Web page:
The title of homecoming queen is typically reserved for the head cheerleader or student class president, but not so at one Texas high school where this year’s queen saw hundreds of onlookers moved to tears as she was crowned.
“There wasn’t a dry eye to be seen,” said Carolyn Pass, the mother of newly crowned queen Kristin Pass, who was born with Down syndrome 18 years ago. Kristin was thrilled to receive the crown. “I was surprised and happy,” she said. The crowd at the Aledo High School football stadium erupted into cheers and gave her a standing ovation during halftime. “Her smile was probably as big as the state of Texas,” said Hust of her niece’s reaction to her prize. “She kept mouthing ‘thank you’ from the stage.
Down syndrome affects one in every 733 babies born each year, according to the National Down Syndrome Society, and occurs when a person has three, not two, copies of the 21st chromosome. And while some may assume Pass’ condition might alienate her from her peers, the teen’s family and friends say that she’s always had a lot of friends. “I don’t think there is another human in this world who has as many friends as Kristin does,” said Chari Hust, Kristin’s aunt. “She’s a great kid.”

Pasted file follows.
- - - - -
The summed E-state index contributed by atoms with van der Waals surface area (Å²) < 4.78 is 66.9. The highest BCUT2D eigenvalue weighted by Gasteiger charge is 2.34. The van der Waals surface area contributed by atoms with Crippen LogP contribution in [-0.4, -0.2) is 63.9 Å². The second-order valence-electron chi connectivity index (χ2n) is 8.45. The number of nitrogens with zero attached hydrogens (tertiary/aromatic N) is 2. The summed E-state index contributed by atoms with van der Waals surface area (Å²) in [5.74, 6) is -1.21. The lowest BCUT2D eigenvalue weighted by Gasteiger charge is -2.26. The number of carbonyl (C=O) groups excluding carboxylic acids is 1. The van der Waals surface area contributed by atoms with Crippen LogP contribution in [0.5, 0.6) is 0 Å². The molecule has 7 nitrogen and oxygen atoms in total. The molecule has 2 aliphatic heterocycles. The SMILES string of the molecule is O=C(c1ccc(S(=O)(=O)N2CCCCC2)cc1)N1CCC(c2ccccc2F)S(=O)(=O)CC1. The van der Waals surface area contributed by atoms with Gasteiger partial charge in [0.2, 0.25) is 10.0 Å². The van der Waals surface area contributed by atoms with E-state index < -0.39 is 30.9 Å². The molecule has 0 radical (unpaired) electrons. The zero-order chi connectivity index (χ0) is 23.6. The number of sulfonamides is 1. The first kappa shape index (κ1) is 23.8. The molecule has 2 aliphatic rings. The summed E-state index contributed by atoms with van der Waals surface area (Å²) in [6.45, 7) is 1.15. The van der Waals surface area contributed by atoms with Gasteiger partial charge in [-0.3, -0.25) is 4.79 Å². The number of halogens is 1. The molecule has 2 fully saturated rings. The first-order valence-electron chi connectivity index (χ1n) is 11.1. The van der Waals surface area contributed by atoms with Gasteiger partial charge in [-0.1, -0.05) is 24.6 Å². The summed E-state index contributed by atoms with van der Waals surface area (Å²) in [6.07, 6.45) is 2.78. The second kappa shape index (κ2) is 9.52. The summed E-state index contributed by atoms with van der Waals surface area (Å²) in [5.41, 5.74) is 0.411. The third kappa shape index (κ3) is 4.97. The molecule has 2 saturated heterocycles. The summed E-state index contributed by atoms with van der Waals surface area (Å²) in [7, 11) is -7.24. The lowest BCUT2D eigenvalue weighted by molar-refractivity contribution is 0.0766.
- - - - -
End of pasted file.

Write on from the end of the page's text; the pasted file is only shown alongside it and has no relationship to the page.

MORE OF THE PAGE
“Everyone in the stands burst into tears – I’ve never heard anything so loud in my life,” Hust said. “Everyone was on their feet yelling, ‘Yeah, Kristin!’ louder than they had been cheering during the game…There was no campaign to make sure that Kristin won — this naturally happened,” Hust said. “She is the coolest kid in the whole wide world.”
On top of battling the hardships of living with Down syndrome, Kristin’s father died suddenly two years ago. Her father’s absence meant tweaking the high school’s tradition of having the homecoming queen candidates escorted to the event by their fathers. For Kristin, it was her grandfather, David Campbell, who led her onstage to be crowned. “It was very emotional,” said Campbell, who also drove the red convertible Kristin rode in during the homecoming parade. “You can’t measure how proud I was. Every fiber in my body was happy for her. “She didn’t say much (when she was crowned), she was too busy smiling,” he said. “I gave her a kiss on the cheek and a hug and she was kind-of letting it soak in. It got real when we got to the sidelines. All her friends came over and she was giving high-fives to everyone.”
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